Kaly Mar 30, 2013 05:36pm
First come out of Islam...Islam...Islam mindset and see the world in secular way....its pathetic you are in Toronto and still think this way
Naresh Sharma Mar 30, 2013 05:37pm
Dear abbastoronto... u are completely sick mind... don't spoil this forum by spreading hatred.. i don't know y dawn publish his comments.. there is no religion is superior to other... every religion is superior .. we must respect every religion and culture of this world and when we will understand this we will start respecting humanity..
khatun Mar 30, 2013 06:21pm
But Abbas,you prefer to live in a non-muslim country.
khatun Mar 30, 2013 06:22pm
There is no place for colour in Islam......... But violence has.
Joe Mar 30, 2013 07:05pm
I feel pity for you.
Siyalkotia Mar 30, 2013 07:58pm
See the progress Muslim have made under Islam.
DHK Mar 30, 2013 08:34pm
isn't religion used to divide men as well ?
Bakul Mar 30, 2013 09:50pm
Abbas, the man from Toronto, I have read your comments in Dawn many times with interest. You pretend to be authentic in history, religion and history of religion. World should be be devided in two parts - Muslims and Non-Muslims. Please do not see the world from Islamic angle all the time. Canadian society has greate secular value but sadly your stay in Toronto did not influence your thinking even a littel.
abbastoronto Mar 30, 2013 10:02pm
No. Religion binds people with similar economic outlook together. Colour divides people. Black against white against brown against yellow. And in the same colour dark shade against light shade as in Indian Caste System. Go to any church or mosque, and you will find blacks and whites and yellows and browns standing shoulder to shoulder.
Ram Krishan Sharma Mar 30, 2013 10:31pm
Dear Abbas, you live in Toronto , and still sing songs of Islam while enjoying all the benefits of a free society and culture ie , Christainity . Name any Muslim country which has excelled in trade compared to non - muslims after following the Quranic principles of trade for 1300 hundred years . Thr GDP of the state of Maharashtra ( India) exceeds the GDP of whole of Pakistan.
al Mar 31, 2013 01:43am
All religions are supposed to lead the followers to salvation. Our paths are different but destination isn't. All human, all aiming for same outcome. Holi, Eid, Diwali, all are for everyone. Let us not worry about what divides us - for once let us be one , be together, be humans.
Bharat Mar 31, 2013 02:13am
Good article. Introspection without bias is probably the most important element of solving problems.When you have blocks like 'Anti-Criticism' you can not have clear introspection. The way to solve problems is not have blocks against it.
Mohabbat Mar 31, 2013 02:35am
Holi should be made compulsory in Pakistan and declared a national Holidya.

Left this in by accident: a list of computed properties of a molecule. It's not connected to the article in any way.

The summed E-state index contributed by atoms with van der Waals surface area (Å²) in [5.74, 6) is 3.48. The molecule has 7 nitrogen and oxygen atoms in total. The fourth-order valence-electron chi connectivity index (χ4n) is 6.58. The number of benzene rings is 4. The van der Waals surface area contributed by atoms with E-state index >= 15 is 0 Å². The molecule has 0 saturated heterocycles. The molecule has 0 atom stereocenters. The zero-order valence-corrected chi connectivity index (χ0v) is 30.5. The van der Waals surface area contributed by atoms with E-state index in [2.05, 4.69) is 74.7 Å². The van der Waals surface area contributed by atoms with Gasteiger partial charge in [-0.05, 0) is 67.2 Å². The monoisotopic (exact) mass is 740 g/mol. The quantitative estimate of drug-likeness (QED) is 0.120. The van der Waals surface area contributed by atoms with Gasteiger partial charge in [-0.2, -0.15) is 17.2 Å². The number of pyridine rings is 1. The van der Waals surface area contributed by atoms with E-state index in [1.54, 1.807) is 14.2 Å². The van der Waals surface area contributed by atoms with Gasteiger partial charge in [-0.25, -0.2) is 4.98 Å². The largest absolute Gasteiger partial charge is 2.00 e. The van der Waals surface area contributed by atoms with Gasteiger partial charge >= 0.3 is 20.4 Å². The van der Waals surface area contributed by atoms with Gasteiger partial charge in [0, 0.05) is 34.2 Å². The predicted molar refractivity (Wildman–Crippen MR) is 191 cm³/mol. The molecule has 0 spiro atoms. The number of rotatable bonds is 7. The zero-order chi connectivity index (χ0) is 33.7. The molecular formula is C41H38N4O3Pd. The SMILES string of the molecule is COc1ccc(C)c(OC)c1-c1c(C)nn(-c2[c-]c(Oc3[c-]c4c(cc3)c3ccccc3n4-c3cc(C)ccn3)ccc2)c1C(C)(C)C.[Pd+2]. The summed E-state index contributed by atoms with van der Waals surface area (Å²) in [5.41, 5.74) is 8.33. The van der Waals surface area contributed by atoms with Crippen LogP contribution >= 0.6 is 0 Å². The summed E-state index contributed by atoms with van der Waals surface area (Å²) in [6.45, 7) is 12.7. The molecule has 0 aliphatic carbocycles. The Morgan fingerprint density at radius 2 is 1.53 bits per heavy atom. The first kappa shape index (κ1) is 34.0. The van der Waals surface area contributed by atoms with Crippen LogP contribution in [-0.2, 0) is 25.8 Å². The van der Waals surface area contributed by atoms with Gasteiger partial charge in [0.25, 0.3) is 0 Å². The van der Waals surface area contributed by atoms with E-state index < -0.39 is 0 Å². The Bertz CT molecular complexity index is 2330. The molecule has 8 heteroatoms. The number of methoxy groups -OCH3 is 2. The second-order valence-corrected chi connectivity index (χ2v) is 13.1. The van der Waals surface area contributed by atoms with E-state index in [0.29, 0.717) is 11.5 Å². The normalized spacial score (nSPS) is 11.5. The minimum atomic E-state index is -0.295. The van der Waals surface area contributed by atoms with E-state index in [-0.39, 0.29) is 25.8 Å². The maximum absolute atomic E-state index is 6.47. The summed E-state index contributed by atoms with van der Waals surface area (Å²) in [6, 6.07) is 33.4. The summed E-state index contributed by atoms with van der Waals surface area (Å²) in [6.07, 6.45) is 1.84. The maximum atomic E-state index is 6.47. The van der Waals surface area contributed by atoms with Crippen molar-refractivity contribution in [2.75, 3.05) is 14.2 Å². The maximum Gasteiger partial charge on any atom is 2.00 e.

religion of Mar 31, 2013 03:16am
So help me understand why there are so many divisions in pakistan. Why the only person who won in the islamic state of pakistan is never even mentioned. Why is there are so much of violence between sunnis and shias. You can never explain that. Grow up brother.God bless you.
Faiza G R Bhatt Mar 31, 2013 03:28am
steadyfriend, i am afraid to say that you are colorblind my friend. Pakistan is multicultural, multi-ethnic and multilingual just like India. these aspects are well known, are well taught in our schools, and all pakistanis are aware of it. on top of it, pakistanis are multi-religious for no matter how much islam we talk about, we have ourselves created so many sects of that religion and called each other non-muslims that now we have the most number of religions in our beloved land ;-) no other country comes close to us in this respect.
Ram Krishan Sharma Mar 31, 2013 03:43am
Dear Abbas , Yes , Holi has a place in your so called emerging trading era . Here are some facts : GDP ( Gross Domestic Product ) of India is about 9 times that of Pakistan and is equal to the combined GDPs of Saudi Arabia ,Iran ,UAE , Malysia and Pakistan. Now tell me which islamic countries are ahead of trade and travel after 1300 years of Quranic experience when compared to non- muslim countries. Note GDP is an indicator only of how well a country is performing.
Sradhanand From Mauritius Mar 31, 2013 07:58am
I used to believe Pakistanis in the West learn to respect all religions
raj Mar 31, 2013 09:17am
In trading blows and bombs, true there is no parallel to your said religion. You claim no caste bias but what about shias sunnis ahamadis and all the in fights within. More Muslims are killed in Pakistan everyday due to ethnic violence than whole of the world put together in all other religions.
Atoronto Mar 31, 2013 09:31am
He is not from Toronto. He resides somewhere near Durand Line.
Sabita Mar 31, 2013 09:42am
Beautifully written. The nicest about ur article is ur conclusion. You encourage ppl to be responsible & unite even in the face of diversity. U explain what colors mean to different individuals, communities, societies and across religions!
Nauman Mar 31, 2013 09:45am
This guy truly represents a very sick side of Islam or any religion for that matter, a bipolar disorder whose sufferers need to be taken care of in special care homes.
SUNIL Mar 31, 2013 10:39am
So drab and grey! Pity indeed
Zimbo_Indian Mar 31, 2013 11:17am
I like the precision of your comments.
RPK Mar 31, 2013 12:13pm